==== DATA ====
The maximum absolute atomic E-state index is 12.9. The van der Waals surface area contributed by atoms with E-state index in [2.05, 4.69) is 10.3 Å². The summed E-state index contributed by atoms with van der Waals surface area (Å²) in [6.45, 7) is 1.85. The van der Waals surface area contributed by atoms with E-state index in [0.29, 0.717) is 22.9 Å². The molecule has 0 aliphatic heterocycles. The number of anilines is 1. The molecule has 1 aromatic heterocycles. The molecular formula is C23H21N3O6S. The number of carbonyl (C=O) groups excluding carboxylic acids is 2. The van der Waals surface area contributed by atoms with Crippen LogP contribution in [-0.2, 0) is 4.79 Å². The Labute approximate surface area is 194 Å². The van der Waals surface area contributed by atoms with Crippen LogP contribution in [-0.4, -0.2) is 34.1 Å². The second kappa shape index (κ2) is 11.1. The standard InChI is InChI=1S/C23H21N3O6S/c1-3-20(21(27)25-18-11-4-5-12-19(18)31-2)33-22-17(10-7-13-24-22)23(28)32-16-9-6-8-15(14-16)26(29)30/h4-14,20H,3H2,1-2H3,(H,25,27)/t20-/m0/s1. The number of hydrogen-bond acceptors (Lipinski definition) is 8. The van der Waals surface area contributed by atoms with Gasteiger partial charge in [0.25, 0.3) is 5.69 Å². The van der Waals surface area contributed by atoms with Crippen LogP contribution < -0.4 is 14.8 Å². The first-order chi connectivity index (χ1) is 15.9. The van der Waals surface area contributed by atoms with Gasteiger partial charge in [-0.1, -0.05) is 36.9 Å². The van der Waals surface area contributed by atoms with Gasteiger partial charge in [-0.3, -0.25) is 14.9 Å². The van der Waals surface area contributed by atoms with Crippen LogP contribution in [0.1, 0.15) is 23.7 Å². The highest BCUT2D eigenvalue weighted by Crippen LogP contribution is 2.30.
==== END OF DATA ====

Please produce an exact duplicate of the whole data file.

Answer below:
The maximum absolute atomic E-state index is 12.9. The van der Waals surface area contributed by atoms with E-state index in [2.05, 4.69) is 10.3 Å². The summed E-state index contributed by atoms with van der Waals surface area (Å²) in [6.45, 7) is 1.85. The van der Waals surface area contributed by atoms with E-state index in [0.29, 0.717) is 22.9 Å². The molecule has 0 aliphatic heterocycles. The number of anilines is 1. The molecule has 1 aromatic heterocycles. The molecular formula is C23H21N3O6S. The number of carbonyl (C=O) groups excluding carboxylic acids is 2. The van der Waals surface area contributed by atoms with Crippen LogP contribution in [-0.2, 0) is 4.79 Å². The Labute approximate surface area is 194 Å². The van der Waals surface area contributed by atoms with Crippen LogP contribution in [-0.4, -0.2) is 34.1 Å². The second kappa shape index (κ2) is 11.1. The standard InChI is InChI=1S/C23H21N3O6S/c1-3-20(21(27)25-18-11-4-5-12-19(18)31-2)33-22-17(10-7-13-24-22)23(28)32-16-9-6-8-15(14-16)26(29)30/h4-14,20H,3H2,1-2H3,(H,25,27)/t20-/m0/s1. The number of hydrogen-bond acceptors (Lipinski definition) is 8. The van der Waals surface area contributed by atoms with Gasteiger partial charge in [0.25, 0.3) is 5.69 Å². The van der Waals surface area contributed by atoms with Crippen LogP contribution < -0.4 is 14.8 Å². The first-order chi connectivity index (χ1) is 15.9. The van der Waals surface area contributed by atoms with Gasteiger partial charge in [-0.1, -0.05) is 36.9 Å². The van der Waals surface area contributed by atoms with Gasteiger partial charge in [-0.3, -0.25) is 14.9 Å². The van der Waals surface area contributed by atoms with Crippen LogP contribution in [0.1, 0.15) is 23.7 Å². The highest BCUT2D eigenvalue weighted by Crippen LogP contribution is 2.30.